Metabolites of Arachidonic Acid and Their Role in Inflammatory Disease

O'Dowd, Anne (1990) Metabolites of Arachidonic Acid and Their Role in Inflammatory Disease. PhD thesis, University of Glasgow.

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Abstract

Arachidonic acid (AA), after it is released from cell membrane phospholipids, may be metabolized by the cyclo-oxygenase (CO) enzyme leading to formation of the prostaglandins (PG's) and thromboxanes (TX's) or by the 5-lipoxygenase (5-LO) leading to formation of the leukotrienes (LT's). These metabolites are collectively known as eicosanoids. The PG's,especially PGE2 and PGI2 (prostacyclin) have important roles in the development of the cardinal signs of inflammation including erythema, oedema and pain. However, PGE2 and PGI2 can also have anti-inflammatory actions. Thromboxane A2 (TXA2) is a vasoconstrictor and a potent inducer of platelet aggregation while PGI2 is a vasodilator and a potent inhibitor of platelet aggregation. The balance between TXA2 synthesis by platelets and PGI2 synthesis by vascular endothelium is thought to be an important mechanism in haemostasis while an imbalance is thought to play a role in the development of some disease states. Leukotriene B4 (LTB4) is thought to mediate leukocyte behaviour during the inflammatory response since it is a potent chemokinetic and chemotactic agent for polymorphonuclear leukocytes (PMN's) and also induces adhesion, aggregation and degranulation of PMN's. Although the individual properties of PGI2, TXA2 and LTB4 are well recognized, their precise role in specific inflammatory diseases is often not known, although such information may facilitate the development of effective treatments. The remit of this thesis was to use available methodology (although not uncritically), to measure levels of these mediators in several inflammatory disease states and to examine some other aspects of their participation, with a view to assessing their role in these conditions. The effect of various therapies on production of these mediators, both in vitro and ex vivo was also examined. The studies reported in Chapter 5 looked at the role of eicosanoids in some inflammatory vascular diseases. Theories regarding the pathogenesis of Raynaud's phenomenon (RP) and approaches to it's treatment have been numerous. This work has shown that in RP secondary to progressive systemic sclerosis (PSS), plasma levels of PGl2-metabolites were unexpectedly elevated. Furthermore, the platelet sensitivity to iloprost (a stable analogue of PGI2) in these patients was shown to be decreased, but was normalized after PG therapy. The beneficial effect of PGl2/iloprost infusion in PSS may therefore be considered as overcoming platelet resistance to PGI2 rather than supplementing an inadequate production of PGI2. The production of LTB4 from stimulated PMN's of patients with RP secondary to PSS and vibration-induced white finger (VWF) was also shown to be increased. The relevance of this observation to the development of vasospasm and vascular occlusion is discussed. The observation of increased levels in VWF supports the growing opinion that this condition is a true secondary Raynaud's syndrome. The finding of increased LTB4 production in PSS suggests that cellular resistance to the inhibitory effects of PGI2 may be a generalized phenomenon in this condition. A recent advent in the treatment of RP has been the use of iloprost. The effect of transdermal iloprost on LTB4 production from PMN's of normal volunteers and Raynaud's patients was investigated. It was concluded that iloprost had some inhibitory effect on LTB4 production, but that it's anti-platelet and vasodilatory effects may be more important in RP. The possibility that some of the beneficial effects of ketanserin (a serotonin antagonist) and stanozalol (an enhancer of fibrinolysis) in RP could be due to an effect on PMN LTB4 production was also examined. Henoch-Schonlein purpura (HSP) is a type of childhood vasculitis. Results are presented which show that plasma from these patients has a diminished or absent ability to support vascular PGI2 generation. Further experiments were undertaken to determine whether this was due to reduced stimulation of PGI2 synthesis or active inhibition. Chapter 6 examined LTB4 production in rheumatoid arthritis (RA) and psoriatic arthritis (PA). It was found that isolated PMN's from RA patients had an increased capacity to produce LTB4 and that this was not secondary to non-steroidal antiinflammatory drug (NSAID) therapy. Weak but significant correlations were found between LTB4 and markers for joint disease activity. Likewise, an increased capacity for LTB4 production was observed in PMN's from PA patients. The relevance of this to both the skin and joint manifestations of the disease is discussed.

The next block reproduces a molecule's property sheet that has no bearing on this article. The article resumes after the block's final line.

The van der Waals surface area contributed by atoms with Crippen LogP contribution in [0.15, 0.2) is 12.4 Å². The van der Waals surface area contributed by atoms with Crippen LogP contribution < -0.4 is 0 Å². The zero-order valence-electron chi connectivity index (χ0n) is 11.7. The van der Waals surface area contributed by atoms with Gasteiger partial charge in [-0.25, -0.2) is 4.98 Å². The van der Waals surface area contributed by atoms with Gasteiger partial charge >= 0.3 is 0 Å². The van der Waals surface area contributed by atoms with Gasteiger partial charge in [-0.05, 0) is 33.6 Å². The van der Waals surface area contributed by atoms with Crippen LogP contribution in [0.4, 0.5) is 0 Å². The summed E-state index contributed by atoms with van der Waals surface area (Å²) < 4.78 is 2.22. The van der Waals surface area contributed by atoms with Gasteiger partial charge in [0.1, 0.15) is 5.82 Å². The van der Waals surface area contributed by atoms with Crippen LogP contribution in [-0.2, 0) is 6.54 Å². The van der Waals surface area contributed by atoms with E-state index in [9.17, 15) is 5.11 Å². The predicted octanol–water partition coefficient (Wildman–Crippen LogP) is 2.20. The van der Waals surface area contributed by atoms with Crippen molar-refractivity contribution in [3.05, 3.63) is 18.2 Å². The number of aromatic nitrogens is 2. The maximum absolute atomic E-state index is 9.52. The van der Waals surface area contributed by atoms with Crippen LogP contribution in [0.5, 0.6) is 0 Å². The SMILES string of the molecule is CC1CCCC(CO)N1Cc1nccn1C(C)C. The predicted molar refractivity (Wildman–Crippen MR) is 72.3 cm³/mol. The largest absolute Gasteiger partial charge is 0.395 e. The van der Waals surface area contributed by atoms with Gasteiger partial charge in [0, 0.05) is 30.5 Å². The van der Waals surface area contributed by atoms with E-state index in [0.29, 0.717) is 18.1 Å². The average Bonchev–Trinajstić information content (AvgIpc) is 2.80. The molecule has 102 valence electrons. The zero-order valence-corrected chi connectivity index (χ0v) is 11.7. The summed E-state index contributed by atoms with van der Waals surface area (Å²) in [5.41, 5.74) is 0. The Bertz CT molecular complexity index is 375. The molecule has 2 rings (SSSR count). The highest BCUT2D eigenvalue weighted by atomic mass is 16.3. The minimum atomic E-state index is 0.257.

Item Type: Thesis (PhD)
Qualification Level: Doctoral
Keywords: Medicine, Immunology
Date of Award: 1990
Depositing User: Enlighten Team
Unique ID: glathesis:1990-78185
Copyright: Copyright of this thesis is held by the author.
Date Deposited: 30 Jan 2020 15:37
Last Modified: 30 Jan 2020 15:37
URI: http://theses.gla.ac.uk/id/eprint/78185

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